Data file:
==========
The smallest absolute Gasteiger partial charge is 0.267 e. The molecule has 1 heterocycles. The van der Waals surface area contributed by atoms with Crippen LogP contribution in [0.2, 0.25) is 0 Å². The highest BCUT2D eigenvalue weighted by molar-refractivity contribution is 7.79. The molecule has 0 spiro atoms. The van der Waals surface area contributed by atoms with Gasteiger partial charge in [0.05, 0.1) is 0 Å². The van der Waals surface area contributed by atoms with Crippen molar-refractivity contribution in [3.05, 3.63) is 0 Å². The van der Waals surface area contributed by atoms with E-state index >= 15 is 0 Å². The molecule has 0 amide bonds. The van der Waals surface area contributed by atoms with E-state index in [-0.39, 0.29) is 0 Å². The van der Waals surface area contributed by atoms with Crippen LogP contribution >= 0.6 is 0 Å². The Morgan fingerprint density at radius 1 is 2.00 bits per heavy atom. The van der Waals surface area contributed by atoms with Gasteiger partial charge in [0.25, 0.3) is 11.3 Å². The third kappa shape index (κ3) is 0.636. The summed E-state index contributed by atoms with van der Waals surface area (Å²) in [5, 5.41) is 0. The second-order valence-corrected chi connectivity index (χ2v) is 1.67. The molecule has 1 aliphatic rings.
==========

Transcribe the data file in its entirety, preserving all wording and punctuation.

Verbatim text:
The smallest absolute Gasteiger partial charge is 0.267 e. The molecule has 1 heterocycles. The van der Waals surface area contributed by atoms with Crippen LogP contribution in [0.2, 0.25) is 0 Å². The highest BCUT2D eigenvalue weighted by molar-refractivity contribution is 7.79. The molecule has 0 spiro atoms. The van der Waals surface area contributed by atoms with Gasteiger partial charge in [0.05, 0.1) is 0 Å². The van der Waals surface area contributed by atoms with Crippen molar-refractivity contribution in [3.05, 3.63) is 0 Å². The van der Waals surface area contributed by atoms with E-state index >= 15 is 0 Å². The molecule has 0 amide bonds. The van der Waals surface area contributed by atoms with E-state index in [-0.39, 0.29) is 0 Å². The van der Waals surface area contributed by atoms with Crippen LogP contribution >= 0.6 is 0 Å². The Morgan fingerprint density at radius 1 is 2.00 bits per heavy atom. The van der Waals surface area contributed by atoms with Gasteiger partial charge in [0.25, 0.3) is 11.3 Å². The third kappa shape index (κ3) is 0.636. The summed E-state index contributed by atoms with van der Waals surface area (Å²) in [5, 5.41) is 0. The second-order valence-corrected chi connectivity index (χ2v) is 1.67. The molecule has 1 aliphatic rings.